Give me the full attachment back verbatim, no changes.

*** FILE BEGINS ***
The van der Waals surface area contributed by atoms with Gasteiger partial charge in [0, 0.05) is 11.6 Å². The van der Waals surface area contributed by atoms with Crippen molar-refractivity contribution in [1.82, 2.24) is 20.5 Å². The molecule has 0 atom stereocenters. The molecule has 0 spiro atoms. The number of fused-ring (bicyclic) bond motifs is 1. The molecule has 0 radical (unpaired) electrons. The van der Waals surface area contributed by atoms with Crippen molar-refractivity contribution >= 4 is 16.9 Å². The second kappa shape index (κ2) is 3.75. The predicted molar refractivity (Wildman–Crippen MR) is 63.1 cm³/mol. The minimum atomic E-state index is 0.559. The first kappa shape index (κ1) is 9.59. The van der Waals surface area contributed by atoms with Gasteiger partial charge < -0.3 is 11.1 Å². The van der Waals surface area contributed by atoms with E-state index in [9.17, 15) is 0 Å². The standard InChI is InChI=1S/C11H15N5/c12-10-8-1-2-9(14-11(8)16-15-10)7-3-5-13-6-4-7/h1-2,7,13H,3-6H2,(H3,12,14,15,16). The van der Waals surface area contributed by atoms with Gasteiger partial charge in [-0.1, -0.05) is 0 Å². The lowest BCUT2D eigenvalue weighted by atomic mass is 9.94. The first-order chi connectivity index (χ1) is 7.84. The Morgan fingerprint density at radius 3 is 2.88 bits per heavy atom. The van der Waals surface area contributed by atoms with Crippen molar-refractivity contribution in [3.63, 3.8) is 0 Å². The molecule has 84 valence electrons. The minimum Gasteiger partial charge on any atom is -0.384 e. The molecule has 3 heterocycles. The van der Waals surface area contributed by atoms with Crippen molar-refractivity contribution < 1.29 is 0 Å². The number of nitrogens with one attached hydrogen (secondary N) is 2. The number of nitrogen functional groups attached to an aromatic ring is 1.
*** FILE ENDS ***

The van der Waals surface area contributed by atoms with Gasteiger partial charge in [0, 0.05) is 11.6 Å². The van der Waals surface area contributed by atoms with Crippen molar-refractivity contribution in [1.82, 2.24) is 20.5 Å². The molecule has 0 atom stereocenters. The molecule has 0 spiro atoms. The number of fused-ring (bicyclic) bond motifs is 1. The molecule has 0 radical (unpaired) electrons. The van der Waals surface area contributed by atoms with Crippen molar-refractivity contribution >= 4 is 16.9 Å². The second kappa shape index (κ2) is 3.75. The predicted molar refractivity (Wildman–Crippen MR) is 63.1 cm³/mol. The minimum atomic E-state index is 0.559. The first kappa shape index (κ1) is 9.59. The van der Waals surface area contributed by atoms with Gasteiger partial charge < -0.3 is 11.1 Å². The van der Waals surface area contributed by atoms with E-state index in [9.17, 15) is 0 Å². The standard InChI is InChI=1S/C11H15N5/c12-10-8-1-2-9(14-11(8)16-15-10)7-3-5-13-6-4-7/h1-2,7,13H,3-6H2,(H3,12,14,15,16). The van der Waals surface area contributed by atoms with Gasteiger partial charge in [-0.1, -0.05) is 0 Å². The lowest BCUT2D eigenvalue weighted by atomic mass is 9.94. The first-order chi connectivity index (χ1) is 7.84. The Morgan fingerprint density at radius 3 is 2.88 bits per heavy atom. The van der Waals surface area contributed by atoms with Crippen molar-refractivity contribution in [3.63, 3.8) is 0 Å². The molecule has 84 valence electrons. The minimum Gasteiger partial charge on any atom is -0.384 e. The molecule has 3 heterocycles. The van der Waals surface area contributed by atoms with Crippen molar-refractivity contribution < 1.29 is 0 Å². The number of nitrogens with one attached hydrogen (secondary N) is 2. The number of nitrogen functional groups attached to an aromatic ring is 1.